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A Two-century-long PSDI Reconstruction for the Fen River of North China

Paper Reviewed
Li, V., Wang, S., Niu, J., Fang, K., Chao, Y., Li, X. and Li, Y. 2016. Tree-ring-based reconstruction of drought variability (1792-2011) in the middle reaches of the Fen River, North China. Dendrochronologia 40: 1-11.

Drought events have long been a concern for society, which tends to suffer hardship (e.g., crop failure) during extreme and/or long lasting drought periods. And with claims that CO2-induced global warming is causing more drought, it is pertinent to examine the historical record from as many locations as possible to verify the truth of such claims.

One such study that allows for this type of analysis is that of Li et al. (2016), who developed "a robust May-July Palmer Drought Severity Index (PSDI) reconstruction for 1792-2011" for the middle reaches of the Fen River, North China. In doing so, the seven Chinese scientists collected 52 tree-ring samples from 25 old-growth Chinese pine trees (Pinus tabulaeformis) located in the Tianlong Mountain Natural Reserve (37.73°N, 112.37°E). Then, using signal-free regional curve standardization methods, they were able to construct a history of drought variability in this region since 1792. The resultant chronology (smoothed with an 11-year running average) is shown in the figure below.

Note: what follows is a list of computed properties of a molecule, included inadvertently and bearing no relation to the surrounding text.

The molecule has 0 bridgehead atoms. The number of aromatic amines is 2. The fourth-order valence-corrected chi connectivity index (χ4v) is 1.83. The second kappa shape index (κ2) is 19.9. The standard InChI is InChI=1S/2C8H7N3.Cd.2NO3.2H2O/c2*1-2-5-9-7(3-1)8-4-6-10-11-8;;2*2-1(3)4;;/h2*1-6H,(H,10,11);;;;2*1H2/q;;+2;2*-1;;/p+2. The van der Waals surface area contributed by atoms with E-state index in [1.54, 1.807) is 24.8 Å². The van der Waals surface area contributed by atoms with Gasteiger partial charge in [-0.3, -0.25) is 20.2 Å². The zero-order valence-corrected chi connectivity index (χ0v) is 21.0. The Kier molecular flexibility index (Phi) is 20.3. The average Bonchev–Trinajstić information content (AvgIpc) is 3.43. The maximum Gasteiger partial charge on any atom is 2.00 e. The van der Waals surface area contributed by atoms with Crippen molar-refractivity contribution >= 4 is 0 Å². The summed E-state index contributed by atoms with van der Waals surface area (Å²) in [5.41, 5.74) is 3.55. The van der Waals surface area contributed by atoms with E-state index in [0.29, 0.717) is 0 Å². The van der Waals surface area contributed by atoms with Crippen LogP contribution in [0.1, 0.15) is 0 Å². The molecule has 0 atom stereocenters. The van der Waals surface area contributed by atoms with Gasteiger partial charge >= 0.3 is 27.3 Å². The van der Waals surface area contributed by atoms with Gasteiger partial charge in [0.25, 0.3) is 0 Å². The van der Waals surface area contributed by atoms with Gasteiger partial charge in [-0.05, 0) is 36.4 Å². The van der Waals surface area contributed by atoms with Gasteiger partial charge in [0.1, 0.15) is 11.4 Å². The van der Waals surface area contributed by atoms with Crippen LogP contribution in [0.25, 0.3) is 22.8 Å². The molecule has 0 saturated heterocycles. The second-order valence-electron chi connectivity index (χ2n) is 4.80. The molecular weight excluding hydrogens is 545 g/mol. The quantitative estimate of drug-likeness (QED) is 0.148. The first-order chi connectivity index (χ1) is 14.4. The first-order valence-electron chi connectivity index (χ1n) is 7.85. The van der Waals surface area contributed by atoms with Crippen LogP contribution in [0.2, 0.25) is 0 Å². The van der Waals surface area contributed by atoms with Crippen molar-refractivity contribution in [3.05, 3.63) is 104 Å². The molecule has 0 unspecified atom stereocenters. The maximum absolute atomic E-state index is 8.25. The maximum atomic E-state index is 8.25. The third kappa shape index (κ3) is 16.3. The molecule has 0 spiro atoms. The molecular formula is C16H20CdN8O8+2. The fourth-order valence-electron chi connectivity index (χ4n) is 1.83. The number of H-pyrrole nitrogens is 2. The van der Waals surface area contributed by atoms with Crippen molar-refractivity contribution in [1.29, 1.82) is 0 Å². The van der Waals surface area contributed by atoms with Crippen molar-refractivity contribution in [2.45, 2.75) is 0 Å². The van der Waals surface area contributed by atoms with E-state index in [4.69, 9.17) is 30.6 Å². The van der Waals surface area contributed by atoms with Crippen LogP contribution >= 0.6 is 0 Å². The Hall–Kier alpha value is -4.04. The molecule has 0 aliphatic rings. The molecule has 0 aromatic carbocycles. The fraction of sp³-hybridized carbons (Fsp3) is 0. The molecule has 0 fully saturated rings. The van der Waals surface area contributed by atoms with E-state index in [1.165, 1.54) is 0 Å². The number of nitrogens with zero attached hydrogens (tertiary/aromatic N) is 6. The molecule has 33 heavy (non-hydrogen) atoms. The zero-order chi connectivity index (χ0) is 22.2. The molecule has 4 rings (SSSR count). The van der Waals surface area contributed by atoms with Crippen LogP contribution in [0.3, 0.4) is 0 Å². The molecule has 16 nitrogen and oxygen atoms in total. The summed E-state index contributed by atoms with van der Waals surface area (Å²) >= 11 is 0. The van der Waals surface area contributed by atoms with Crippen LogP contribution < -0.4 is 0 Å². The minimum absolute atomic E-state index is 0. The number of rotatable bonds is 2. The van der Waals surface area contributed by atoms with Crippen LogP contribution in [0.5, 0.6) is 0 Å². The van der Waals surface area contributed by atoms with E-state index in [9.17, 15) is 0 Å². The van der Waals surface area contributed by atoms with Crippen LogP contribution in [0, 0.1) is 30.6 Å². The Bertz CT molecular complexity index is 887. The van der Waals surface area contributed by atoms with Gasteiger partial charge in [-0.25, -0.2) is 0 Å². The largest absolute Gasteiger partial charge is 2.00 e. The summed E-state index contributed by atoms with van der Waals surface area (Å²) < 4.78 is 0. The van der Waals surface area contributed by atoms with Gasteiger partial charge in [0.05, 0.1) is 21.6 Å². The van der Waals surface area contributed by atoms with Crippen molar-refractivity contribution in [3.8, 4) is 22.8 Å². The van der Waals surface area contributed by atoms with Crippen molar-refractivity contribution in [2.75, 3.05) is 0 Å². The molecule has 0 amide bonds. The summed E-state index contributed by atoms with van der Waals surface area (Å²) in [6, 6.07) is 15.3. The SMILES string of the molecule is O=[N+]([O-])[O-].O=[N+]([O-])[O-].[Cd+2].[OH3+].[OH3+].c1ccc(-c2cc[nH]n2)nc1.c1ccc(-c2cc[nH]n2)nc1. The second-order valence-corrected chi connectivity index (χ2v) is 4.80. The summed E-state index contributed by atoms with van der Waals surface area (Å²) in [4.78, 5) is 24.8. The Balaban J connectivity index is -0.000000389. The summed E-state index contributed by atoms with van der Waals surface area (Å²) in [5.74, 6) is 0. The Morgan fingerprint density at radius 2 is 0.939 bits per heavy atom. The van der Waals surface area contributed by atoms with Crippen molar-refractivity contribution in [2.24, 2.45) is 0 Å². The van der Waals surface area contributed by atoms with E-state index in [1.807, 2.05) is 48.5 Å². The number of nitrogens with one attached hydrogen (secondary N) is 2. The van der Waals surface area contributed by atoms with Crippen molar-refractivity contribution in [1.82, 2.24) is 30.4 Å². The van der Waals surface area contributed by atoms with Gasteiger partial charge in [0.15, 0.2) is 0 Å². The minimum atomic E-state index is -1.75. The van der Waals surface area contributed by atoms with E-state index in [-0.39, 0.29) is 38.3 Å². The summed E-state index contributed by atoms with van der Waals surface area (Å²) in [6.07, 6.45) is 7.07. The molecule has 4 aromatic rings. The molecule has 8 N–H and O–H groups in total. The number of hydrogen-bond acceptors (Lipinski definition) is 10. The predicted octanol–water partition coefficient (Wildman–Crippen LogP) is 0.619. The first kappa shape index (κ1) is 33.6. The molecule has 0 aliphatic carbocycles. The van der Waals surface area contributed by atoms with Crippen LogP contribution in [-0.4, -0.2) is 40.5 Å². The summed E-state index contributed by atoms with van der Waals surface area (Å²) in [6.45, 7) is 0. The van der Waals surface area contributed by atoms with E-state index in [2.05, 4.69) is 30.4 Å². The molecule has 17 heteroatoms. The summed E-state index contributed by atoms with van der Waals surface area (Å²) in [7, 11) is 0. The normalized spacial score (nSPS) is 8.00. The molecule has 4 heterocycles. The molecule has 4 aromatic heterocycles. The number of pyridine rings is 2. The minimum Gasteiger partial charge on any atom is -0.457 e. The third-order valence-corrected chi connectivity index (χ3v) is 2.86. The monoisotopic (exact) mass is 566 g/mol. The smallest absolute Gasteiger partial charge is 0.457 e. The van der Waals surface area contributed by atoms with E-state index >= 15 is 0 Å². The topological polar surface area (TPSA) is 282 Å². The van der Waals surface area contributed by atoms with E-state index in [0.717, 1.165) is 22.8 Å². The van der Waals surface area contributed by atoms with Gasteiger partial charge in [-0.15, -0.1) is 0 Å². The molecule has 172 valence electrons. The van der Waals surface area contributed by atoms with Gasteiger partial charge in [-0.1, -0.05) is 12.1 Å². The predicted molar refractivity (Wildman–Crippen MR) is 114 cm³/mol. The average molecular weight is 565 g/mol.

According to the authors, there were several years of extremely moist or extremely dry conditions in the record, which conditions were defined as years in which the PSDI values were more than 1.5 standard deviation units above or below the mean of the record. And based on the 11-year smoothed data, as shown in the accompanying figure, epochs with persistently dry years occurred in the 1790s, 1840s, 1920s-1930s and 2000s. In contrast, persistently wet periods occurred in the 1850s, 1880s and 1940s-1950s. Additional examination of the reconstruction using multi-taper spectral analysis revealed statistically significant periodic cycles associated with ENSO and the Pacific Decadal Oscillation, which likely explain much of the PSDI oscillation in the record.

The results of this study place the recent drought event of the 2000s within the long-term perspective of this two-century-long PSDI reconstruction, revealing its occurrence was neither unusual, unnatural, nor suggestive of a change in state due to rising concentrations of atmospheric CO2.

Figure 1. Eleven-year smoothed running average (Fast Fourier Transform) of May-July reconstructed PDSI for the Fen River, North China, over the period 1792-2011. Source: Li et al. (2016).

Posted 7 June 2019